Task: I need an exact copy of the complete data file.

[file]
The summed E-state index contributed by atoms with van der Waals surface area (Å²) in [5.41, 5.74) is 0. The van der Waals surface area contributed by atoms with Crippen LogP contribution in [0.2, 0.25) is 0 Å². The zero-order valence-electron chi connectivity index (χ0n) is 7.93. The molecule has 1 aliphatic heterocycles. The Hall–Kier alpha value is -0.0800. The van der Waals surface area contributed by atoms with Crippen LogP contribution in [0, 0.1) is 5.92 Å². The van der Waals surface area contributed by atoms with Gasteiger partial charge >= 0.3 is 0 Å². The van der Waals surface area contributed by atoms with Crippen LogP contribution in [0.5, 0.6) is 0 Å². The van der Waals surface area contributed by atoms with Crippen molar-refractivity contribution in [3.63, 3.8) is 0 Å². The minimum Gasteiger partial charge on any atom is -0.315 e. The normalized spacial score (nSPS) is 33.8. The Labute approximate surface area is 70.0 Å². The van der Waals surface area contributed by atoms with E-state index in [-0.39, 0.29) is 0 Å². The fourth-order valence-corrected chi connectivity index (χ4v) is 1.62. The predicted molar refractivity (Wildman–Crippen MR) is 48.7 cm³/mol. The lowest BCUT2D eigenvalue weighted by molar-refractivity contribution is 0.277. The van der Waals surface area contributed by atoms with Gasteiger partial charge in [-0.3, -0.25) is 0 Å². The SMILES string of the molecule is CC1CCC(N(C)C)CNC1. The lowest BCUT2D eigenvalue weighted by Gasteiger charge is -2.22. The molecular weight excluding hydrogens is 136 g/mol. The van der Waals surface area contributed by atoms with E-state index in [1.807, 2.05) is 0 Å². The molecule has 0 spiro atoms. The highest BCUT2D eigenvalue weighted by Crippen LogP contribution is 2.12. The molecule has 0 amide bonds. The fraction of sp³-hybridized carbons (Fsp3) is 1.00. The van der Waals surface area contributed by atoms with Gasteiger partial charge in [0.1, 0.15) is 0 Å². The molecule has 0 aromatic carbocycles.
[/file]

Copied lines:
The summed E-state index contributed by atoms with van der Waals surface area (Å²) in [5.41, 5.74) is 0. The van der Waals surface area contributed by atoms with Crippen LogP contribution in [0.2, 0.25) is 0 Å². The zero-order valence-electron chi connectivity index (χ0n) is 7.93. The molecule has 1 aliphatic heterocycles. The Hall–Kier alpha value is -0.0800. The van der Waals surface area contributed by atoms with Crippen LogP contribution in [0, 0.1) is 5.92 Å². The van der Waals surface area contributed by atoms with Gasteiger partial charge >= 0.3 is 0 Å². The van der Waals surface area contributed by atoms with Crippen LogP contribution in [0.5, 0.6) is 0 Å². The van der Waals surface area contributed by atoms with Crippen molar-refractivity contribution in [3.63, 3.8) is 0 Å². The minimum Gasteiger partial charge on any atom is -0.315 e. The normalized spacial score (nSPS) is 33.8. The Labute approximate surface area is 70.0 Å². The van der Waals surface area contributed by atoms with E-state index in [-0.39, 0.29) is 0 Å². The fourth-order valence-corrected chi connectivity index (χ4v) is 1.62. The predicted molar refractivity (Wildman–Crippen MR) is 48.7 cm³/mol. The lowest BCUT2D eigenvalue weighted by molar-refractivity contribution is 0.277. The van der Waals surface area contributed by atoms with Gasteiger partial charge in [-0.3, -0.25) is 0 Å². The SMILES string of the molecule is CC1CCC(N(C)C)CNC1. The lowest BCUT2D eigenvalue weighted by Gasteiger charge is -2.22. The molecular weight excluding hydrogens is 136 g/mol. The van der Waals surface area contributed by atoms with E-state index in [1.807, 2.05) is 0 Å². The molecule has 0 spiro atoms. The highest BCUT2D eigenvalue weighted by Crippen LogP contribution is 2.12. The molecule has 0 amide bonds. The fraction of sp³-hybridized carbons (Fsp3) is 1.00. The van der Waals surface area contributed by atoms with Gasteiger partial charge in [0.1, 0.15) is 0 Å². The molecule has 0 aromatic carbocycles.